There be gold in them there hills…

…but we didn’t find any.

So I got a message on Facebook last night from my new Couchsurfing buddy inviting me to join her and a friend of hers on an excursion. Didn’t know where we’d be going, but of course I wanted to go.

Turns out we were going up into the San Gabriel mountains to find something called the Bridge to Nowhere. Sounds suitably mystical and ancient, right? It certainly proved elusive.


This sign greeted us at the car park before the hiking began. In case you can’t make it out, it reads:

Please do not build dams in the river. Building dams in the river can be harmful to fish and aquatic life in the stream. Water temperature increases if it is not allowed to flow freely. This can kill the fish and aquatic life and at the same time it increases the levels of bacteria and algae. Please do not build dams in the river.

Now I’m not sure, but I suspect we’re not allowed to build any dams in the river. There are rumours it may do some kind of harm to the fish. This was of great disappointment to me as many an hour during my childhood growing up in the countryside was spent building dams across streams and rivulets for purposes unknown. Possibly porpoises.

We started a trek down a river canyon in search of the Bridge to Nowhere that my friend had read about online. Spoiler alert: we didn’t find it.

The canyon we were hiking through was at some point long ago a huge river, but the water certainly wasn’t very high when we were passing through. Apparently, although we saw very little evidence for this, the canyon used to have a road trail, and possibly a railway through it as well. I found this incredibly hard to believe given how much trouble we had walking it, and we are not the size of a train.

It was a lovely hike of about two hours, involving several precarious crossings of the river. We were balancing on wobbly trees while trying not to fall in, and at one point dealing with a very stubborn grass hopper guarding his particular crossing. At that point, we met a couple of hikers coming the other way back down the canyon. We asked them if they’d managed to find the bridge and they had, but they told us it was still another two hour walk from where we were. The sun was already on its way down, so we decided that we weren’t going to make the bridge sadly.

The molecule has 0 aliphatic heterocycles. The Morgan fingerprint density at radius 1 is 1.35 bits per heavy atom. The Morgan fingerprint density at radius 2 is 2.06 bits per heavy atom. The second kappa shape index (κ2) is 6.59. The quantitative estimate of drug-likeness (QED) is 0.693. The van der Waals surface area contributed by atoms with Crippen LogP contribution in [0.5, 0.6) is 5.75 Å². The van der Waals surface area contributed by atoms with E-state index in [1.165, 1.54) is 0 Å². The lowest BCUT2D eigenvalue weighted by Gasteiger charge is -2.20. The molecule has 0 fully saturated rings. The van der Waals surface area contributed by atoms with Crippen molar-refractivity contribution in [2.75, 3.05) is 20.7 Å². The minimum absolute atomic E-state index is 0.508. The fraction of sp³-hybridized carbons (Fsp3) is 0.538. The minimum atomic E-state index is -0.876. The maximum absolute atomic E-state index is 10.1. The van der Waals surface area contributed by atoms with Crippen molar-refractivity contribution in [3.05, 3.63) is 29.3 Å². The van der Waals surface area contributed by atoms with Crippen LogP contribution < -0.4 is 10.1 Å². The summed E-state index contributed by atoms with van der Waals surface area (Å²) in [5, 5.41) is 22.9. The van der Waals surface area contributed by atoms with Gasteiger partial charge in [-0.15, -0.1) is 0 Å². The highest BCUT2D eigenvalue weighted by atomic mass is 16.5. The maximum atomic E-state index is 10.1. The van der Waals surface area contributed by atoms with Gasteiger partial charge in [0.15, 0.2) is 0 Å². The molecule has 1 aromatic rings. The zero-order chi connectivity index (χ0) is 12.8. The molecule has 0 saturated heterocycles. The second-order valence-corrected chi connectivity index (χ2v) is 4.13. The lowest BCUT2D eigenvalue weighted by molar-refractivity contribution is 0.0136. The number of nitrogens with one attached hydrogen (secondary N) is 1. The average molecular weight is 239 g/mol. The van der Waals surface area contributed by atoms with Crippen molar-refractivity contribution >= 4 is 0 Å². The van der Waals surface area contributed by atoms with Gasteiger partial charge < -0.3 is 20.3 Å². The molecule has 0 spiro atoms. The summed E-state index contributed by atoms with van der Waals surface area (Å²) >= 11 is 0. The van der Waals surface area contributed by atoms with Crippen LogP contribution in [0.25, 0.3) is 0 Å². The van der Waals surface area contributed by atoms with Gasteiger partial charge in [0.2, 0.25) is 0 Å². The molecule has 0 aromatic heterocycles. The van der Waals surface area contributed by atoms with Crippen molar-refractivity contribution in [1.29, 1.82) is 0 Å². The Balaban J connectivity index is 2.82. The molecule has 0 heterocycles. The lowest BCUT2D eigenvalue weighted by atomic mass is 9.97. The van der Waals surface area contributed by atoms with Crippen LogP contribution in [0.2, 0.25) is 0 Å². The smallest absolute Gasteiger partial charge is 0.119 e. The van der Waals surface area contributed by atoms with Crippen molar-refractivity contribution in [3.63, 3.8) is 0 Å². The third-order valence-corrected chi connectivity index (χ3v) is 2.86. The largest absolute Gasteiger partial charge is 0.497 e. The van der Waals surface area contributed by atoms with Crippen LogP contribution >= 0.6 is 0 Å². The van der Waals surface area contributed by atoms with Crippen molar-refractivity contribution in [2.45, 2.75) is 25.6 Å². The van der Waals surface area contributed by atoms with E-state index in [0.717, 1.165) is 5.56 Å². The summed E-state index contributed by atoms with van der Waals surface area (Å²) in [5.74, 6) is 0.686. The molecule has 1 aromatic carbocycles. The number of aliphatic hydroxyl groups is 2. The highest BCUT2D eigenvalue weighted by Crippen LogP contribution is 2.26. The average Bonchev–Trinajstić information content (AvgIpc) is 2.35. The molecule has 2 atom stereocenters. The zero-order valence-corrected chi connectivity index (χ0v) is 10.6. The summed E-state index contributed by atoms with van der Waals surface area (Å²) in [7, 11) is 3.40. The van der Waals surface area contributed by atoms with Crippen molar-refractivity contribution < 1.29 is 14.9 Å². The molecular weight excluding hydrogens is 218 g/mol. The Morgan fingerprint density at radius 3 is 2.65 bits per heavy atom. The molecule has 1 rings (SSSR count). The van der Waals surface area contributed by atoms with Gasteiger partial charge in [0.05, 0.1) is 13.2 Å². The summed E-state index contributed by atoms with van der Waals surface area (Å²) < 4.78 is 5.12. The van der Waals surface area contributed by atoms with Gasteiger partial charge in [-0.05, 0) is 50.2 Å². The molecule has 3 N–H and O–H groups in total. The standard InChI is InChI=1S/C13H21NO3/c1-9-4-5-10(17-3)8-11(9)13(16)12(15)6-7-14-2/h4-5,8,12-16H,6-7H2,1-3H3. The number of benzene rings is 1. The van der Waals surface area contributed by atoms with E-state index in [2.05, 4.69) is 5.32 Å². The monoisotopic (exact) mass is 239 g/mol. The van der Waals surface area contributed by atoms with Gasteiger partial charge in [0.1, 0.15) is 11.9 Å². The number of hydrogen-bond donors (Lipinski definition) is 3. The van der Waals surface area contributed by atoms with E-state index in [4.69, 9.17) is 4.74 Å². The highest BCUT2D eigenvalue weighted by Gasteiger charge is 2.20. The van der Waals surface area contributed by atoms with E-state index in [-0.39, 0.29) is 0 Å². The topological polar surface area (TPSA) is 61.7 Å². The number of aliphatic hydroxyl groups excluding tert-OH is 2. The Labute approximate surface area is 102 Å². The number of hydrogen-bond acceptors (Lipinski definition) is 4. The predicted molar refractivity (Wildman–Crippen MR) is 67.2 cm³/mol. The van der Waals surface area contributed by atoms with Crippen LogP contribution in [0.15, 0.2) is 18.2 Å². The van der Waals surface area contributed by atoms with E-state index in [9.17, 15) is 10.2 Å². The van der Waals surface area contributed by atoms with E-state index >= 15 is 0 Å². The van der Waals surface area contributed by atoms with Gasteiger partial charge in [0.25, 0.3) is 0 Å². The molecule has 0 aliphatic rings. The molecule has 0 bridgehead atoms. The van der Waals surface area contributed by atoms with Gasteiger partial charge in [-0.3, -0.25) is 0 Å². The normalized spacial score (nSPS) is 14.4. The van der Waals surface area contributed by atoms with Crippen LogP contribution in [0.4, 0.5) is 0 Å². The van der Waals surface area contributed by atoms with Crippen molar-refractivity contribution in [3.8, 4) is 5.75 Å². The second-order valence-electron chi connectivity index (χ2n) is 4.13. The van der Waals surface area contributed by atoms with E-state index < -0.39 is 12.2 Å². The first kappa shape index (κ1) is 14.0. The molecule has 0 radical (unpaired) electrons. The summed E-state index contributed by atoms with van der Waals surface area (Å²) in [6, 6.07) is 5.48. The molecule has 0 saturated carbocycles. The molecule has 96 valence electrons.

Since we were walking through an old riverbed covered in rocks, it seemed like building one of those rock pile statues was, you know, the thing to do. I played Tetris a lot as a child. As you can see below – it paid off, with change. Another curious thing we kept finding as we were making our way through the canyon was people looking for gold. They had many different bits of equipment with them, but they were all sifting through the mud and silt at the bottom of the river trying to find gold. Given the sheer number of people doing this, there must be some kind of success to be had with this. Or they’re all crazy people. Both possible, I suppose.








We decided not to get stranded half way up a mountain, down an inaccessible canyon with the sun setting, so we turned around and headed back to the car. Not before a quick shot with the statue we left, though. This couchsurfing thing is an excellent way to meet people.


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